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the design of the NES was dictated by tha fact that US retailers were distancing themselves from game consoles at the time.
that design was specifically done so that it does look more like other common entertainment systems like a VCR.

so in that sense it was a decision made that was purely marketing driven, which is kinda shit tbh but was most likely part of the reason the NES was such a hit in the US.

now, that SNES tho... he has no excuse for that.

Yeah, but you could have made it front loading while still allowing a wiping action on the contacts - it would have made things a bit more complex, but it should have pretty much eliminated the "blinking light" problem.
 

Orta

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Apr 26, 2018
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The NES remains the most iconic looking console if all time. The US snes however, guy must have been pissed as a fart when he came up with that monstrosity.
 

GeeseGoose

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So glad I grew up in the UK for many reasons but at this moment primarily just to know we had the superior SNES.
 
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Trimesh

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Out of interest, does anyone here know why EU SNES was designed differently?
Thx in advance 👍

The EU version of the SNES is practically identical to the Japanese Super Famicom except for the printing on the plastic bit at the front of the case. My guess is that they looked at the US and Japanese versions of the console and simply preferred the Japanese styling.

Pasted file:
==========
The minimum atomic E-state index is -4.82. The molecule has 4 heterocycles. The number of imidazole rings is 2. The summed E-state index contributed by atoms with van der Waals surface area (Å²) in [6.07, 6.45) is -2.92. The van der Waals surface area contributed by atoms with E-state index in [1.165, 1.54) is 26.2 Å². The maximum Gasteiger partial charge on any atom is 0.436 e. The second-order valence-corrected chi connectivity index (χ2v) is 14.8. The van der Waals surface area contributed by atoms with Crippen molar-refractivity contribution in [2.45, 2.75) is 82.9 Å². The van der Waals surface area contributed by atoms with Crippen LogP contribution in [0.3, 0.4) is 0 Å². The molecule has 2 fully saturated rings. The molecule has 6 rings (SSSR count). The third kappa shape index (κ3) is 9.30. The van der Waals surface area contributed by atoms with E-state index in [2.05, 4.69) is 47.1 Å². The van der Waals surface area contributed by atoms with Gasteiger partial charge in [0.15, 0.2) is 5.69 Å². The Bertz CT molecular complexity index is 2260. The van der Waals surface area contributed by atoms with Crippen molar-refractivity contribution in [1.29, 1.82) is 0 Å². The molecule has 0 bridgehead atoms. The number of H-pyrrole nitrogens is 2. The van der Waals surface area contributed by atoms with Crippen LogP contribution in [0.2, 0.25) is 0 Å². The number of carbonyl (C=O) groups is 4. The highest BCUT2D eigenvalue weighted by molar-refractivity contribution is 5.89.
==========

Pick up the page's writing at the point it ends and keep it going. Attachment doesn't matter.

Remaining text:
There is another consideration - which is that US and Japanese games are electrically compatible and Nintendo US probably felt they had to make at least some mechanical changes to the console to discourage the use of imported games. They didn't have to be anywhere as near as drastic as they were though. This wasn't an issue with the 50Hz EU consoles because they have a different lockout chip.
 

NeoIkaruGAF

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I always wished they would have left the multicolor face buttons on the controllers.
Ironically, the colors of the JP/PAL controller were still tagged on the inside of thr US model:



In retrospect though, they probably did the right thing. 30 years later, we still have the “Fisher Price toy” moniker being thrown at Nintendo stuff, and the original colors would probably give edgy 90s American teenagers a stroke. The concave buttons were also nice - I don’t really care for stiff concave buttons, myself.
 
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KungFucius

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I loved the US SNES. Probably would have loved the JP/EU one if they gave us that instead. I was not really a fan of the dimples on the lavender buttons though. They felt shitty.
 

BabyYoda